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As organizations continue to adopt a more collaborative DevOps model, many face a common challenge: effectively integrating security practices into the application development lifecycle process. This challenge was brought to light in a new Application Security and DevOps Report from Hewlett Packard Enterprise (HPE).
According to the report, virtually all IT operations professionals, security leaders and developers (99 percent) agree that adopting a DevOps culture has the opportunity to improve application security. However, only 20 percent are actually conducting application security testing today during the development process.
Even more troublesome, 17 percent of respondents say they are not using any security technology to protect their applications. This statistic highlights a significant disconnect between the perception and the reality of secure DevOps.
DevOps shows great promise for secure software development. It provides organizations with the ability to test for, find and remediate security vulnerabilities earlier and more frequently in the application lifecycle as a result of continuous testing. Security flaws in software are not different from other software bugs – the earlier you detect and fix them, the greater the potential to prevent negative fallouts later on in the cycle. It is much more cost effective and efficient to catch a security flaw earlier in the software development cycle than to hear about it from customers using your application. If you wait to repair a flaw, you have to invest significantly more resources and time to fix the flaw in customer environments (than you would in dev) and you also risk damaging your brand and losing revenue.
However, DevOps is not a magic bullet that automatically makes applications more secure. In fact, DevOps can actually compound the issue if security is not built into the development process. Applications are being developed and released faster than ever before and the lack of an integrated approach can lead to greater security holes. Therefore it is critical that security and DevOps are incorporated and work seamlessly together.
The report shows that there are significant barriers and gaps which prevent organizations from successfully integrating security into the DevOps processes. Some of the key findings include:
■ Organizational challenges between security professionals and developers: The report reflected a significant disconnect between developers and security teams. In some cases, respondents admitted to not even knowing who their security colleagues were. Ninety percent of security professionals also stated that integrating application security has become more difficult since their organizations have deployed DevOps.
■ Lack of security awareness, emphasis, and training for developers: Out of more than 100 job postings for software developers at Fortune 1000 companies, none specified security or secure coding experience or knowledge as part of the skills required.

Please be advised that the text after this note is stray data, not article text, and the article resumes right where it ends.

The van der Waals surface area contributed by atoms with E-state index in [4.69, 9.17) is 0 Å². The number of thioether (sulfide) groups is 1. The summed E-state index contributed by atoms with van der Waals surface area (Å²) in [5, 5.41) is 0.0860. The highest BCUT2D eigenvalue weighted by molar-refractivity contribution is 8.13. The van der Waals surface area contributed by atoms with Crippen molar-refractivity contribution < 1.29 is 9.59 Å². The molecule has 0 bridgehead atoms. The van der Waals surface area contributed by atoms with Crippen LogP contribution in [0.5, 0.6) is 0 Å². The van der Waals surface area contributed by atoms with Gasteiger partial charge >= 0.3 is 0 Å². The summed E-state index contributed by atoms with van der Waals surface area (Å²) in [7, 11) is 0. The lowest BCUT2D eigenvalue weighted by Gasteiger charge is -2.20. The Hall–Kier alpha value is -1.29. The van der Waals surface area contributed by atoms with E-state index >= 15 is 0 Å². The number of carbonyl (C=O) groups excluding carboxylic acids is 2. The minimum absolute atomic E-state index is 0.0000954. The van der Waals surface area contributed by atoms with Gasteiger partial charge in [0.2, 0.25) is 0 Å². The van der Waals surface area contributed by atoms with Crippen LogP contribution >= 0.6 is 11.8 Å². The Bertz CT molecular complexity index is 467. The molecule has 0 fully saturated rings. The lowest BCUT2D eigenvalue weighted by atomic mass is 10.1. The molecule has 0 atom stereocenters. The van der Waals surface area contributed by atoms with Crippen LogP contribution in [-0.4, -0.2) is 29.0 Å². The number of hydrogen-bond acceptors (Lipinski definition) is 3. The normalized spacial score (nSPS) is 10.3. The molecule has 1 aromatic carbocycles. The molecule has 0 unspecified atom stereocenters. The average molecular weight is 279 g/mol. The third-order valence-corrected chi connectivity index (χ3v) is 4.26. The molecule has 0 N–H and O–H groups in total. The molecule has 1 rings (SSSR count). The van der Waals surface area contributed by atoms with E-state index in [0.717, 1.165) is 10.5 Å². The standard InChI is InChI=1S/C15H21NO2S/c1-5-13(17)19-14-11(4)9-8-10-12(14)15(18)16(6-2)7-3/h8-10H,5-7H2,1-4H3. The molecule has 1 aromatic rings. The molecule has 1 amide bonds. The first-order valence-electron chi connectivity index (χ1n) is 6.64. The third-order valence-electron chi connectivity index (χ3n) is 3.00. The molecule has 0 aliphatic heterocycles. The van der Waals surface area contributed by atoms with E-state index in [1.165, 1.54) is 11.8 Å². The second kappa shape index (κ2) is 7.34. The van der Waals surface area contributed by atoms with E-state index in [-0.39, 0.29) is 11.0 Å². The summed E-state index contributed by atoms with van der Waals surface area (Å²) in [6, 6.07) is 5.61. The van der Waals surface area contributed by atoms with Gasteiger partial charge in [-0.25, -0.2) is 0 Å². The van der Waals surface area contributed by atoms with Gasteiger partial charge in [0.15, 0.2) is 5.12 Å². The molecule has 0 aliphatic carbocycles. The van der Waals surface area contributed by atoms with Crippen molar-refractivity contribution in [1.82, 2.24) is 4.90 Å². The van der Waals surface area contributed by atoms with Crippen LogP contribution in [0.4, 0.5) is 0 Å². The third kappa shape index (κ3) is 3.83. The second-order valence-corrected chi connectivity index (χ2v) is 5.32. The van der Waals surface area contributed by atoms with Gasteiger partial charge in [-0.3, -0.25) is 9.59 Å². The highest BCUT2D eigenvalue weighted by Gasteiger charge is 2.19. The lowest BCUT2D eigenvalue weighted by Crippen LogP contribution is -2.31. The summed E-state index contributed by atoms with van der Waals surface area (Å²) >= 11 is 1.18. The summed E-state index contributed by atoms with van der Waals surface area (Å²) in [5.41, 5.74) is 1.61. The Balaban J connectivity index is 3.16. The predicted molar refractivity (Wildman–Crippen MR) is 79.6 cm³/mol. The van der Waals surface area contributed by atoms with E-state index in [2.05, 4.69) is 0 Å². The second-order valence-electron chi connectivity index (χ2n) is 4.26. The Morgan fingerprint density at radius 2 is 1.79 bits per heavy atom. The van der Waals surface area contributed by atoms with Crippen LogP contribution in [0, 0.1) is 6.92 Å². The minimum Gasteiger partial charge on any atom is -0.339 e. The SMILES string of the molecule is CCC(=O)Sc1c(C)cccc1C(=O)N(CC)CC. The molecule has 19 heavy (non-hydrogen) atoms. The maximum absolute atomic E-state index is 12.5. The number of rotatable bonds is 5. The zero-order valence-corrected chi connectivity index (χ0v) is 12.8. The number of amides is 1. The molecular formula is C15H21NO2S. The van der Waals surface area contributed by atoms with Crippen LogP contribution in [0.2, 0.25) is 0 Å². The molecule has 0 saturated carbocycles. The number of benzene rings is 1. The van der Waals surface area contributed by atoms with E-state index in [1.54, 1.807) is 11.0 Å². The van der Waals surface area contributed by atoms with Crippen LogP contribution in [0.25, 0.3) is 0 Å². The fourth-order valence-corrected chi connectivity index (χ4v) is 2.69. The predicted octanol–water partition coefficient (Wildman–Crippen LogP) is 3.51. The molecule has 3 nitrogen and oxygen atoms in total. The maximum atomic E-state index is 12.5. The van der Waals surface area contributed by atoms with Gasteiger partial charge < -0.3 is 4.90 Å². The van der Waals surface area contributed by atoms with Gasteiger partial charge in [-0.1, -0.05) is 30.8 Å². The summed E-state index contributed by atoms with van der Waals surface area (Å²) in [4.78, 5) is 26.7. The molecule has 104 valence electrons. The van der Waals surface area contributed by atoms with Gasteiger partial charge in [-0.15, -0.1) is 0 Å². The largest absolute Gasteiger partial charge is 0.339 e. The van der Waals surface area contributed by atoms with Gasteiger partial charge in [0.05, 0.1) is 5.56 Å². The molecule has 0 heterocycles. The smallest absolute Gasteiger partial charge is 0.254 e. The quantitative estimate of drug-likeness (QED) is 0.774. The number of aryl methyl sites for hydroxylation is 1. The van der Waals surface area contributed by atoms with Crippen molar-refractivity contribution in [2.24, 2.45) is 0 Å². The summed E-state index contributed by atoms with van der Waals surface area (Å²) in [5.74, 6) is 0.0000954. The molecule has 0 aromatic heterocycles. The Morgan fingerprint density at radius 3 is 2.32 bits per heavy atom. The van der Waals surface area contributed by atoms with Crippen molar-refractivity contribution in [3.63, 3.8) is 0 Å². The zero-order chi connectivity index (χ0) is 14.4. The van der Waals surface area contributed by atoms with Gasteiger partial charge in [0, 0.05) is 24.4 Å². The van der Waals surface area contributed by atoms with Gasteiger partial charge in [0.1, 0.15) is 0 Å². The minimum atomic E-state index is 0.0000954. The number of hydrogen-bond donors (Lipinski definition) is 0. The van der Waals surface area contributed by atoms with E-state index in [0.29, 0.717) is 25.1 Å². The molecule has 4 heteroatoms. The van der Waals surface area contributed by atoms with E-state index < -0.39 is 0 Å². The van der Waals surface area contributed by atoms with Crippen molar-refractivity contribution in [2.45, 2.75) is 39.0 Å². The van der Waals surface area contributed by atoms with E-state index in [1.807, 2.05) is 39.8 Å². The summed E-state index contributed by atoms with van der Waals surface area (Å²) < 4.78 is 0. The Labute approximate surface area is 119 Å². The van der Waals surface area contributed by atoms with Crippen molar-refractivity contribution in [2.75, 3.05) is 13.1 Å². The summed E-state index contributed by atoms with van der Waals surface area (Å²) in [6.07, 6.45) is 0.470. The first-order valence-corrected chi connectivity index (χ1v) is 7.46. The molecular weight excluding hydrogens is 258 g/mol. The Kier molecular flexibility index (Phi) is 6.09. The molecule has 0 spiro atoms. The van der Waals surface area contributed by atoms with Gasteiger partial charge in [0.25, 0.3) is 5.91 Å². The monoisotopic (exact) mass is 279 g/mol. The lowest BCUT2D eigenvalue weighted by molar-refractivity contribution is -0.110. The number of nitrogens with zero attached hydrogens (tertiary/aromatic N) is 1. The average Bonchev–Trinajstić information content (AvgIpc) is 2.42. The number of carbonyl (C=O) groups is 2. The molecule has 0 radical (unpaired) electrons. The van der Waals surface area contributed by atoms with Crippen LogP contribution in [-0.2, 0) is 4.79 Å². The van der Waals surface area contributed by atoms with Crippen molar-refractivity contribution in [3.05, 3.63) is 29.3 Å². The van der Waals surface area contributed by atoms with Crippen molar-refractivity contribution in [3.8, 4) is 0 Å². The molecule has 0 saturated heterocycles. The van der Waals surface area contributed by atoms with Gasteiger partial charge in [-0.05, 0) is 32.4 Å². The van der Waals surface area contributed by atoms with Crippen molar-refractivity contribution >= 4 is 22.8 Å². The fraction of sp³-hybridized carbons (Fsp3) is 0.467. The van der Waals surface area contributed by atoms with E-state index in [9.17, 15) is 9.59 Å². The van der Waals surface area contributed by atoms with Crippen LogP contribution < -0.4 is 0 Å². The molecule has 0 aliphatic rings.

■ Shortage of application security talent: For every 80 developers in the organizations surveyed, there is only one application security professional. The lack of appropriately staffed security personnel, along with increasingly rapid development cycles, makes secure development extremely difficult.
The report offers the following recommendations to bring down these barriers and achieve better integration of security experts within DevOps teams as organizations continue to adopt DevOps practices:
■ Make security a shared responsibility across the organization to eliminate barriers: Security must be embedded throughout every stage of the development process, with executive support and metrics to hold teams accountable for secure development. These metrics should focus on mean-time-to-triage (MTTT), mean-time-to-fix (MTTF), and program compliance.
■ Make it seamless and more intuitive for developers to practice secure development by bridging awareness, emphasis, and training gaps: Organizations should integrate security tools into the development ecosystem to allow developers to find and fix vulnerabilities in real-time as they write code. This makes it easy and efficient to develop software securely, and educates the developer on secure coding in the process.
■ Leverage automation and analytics to streamline application security: Organizations should leverage enterprise-grade application security automation with analytics built in during the testing audit process. This allows security professionals to focus only on the highest priority risks, reducing the number of security issues that require manual review, saving both time and resources, while lowering overall risk exposure.
Both security practitioners and developers believe that the DevOps movement has the potential to significantly improve application security. Yet, organizations are struggling to realize that potential. By integrating security into the development cycles early on and making it part of the development lifecycle culture, organizations can successfully secure software in this new DevOps world without impeding the speed and agility that it brings.
Ashish Kuthiala is Senior Director of Marketing and Strategy, Hewlett Packard Enterprise DevOps.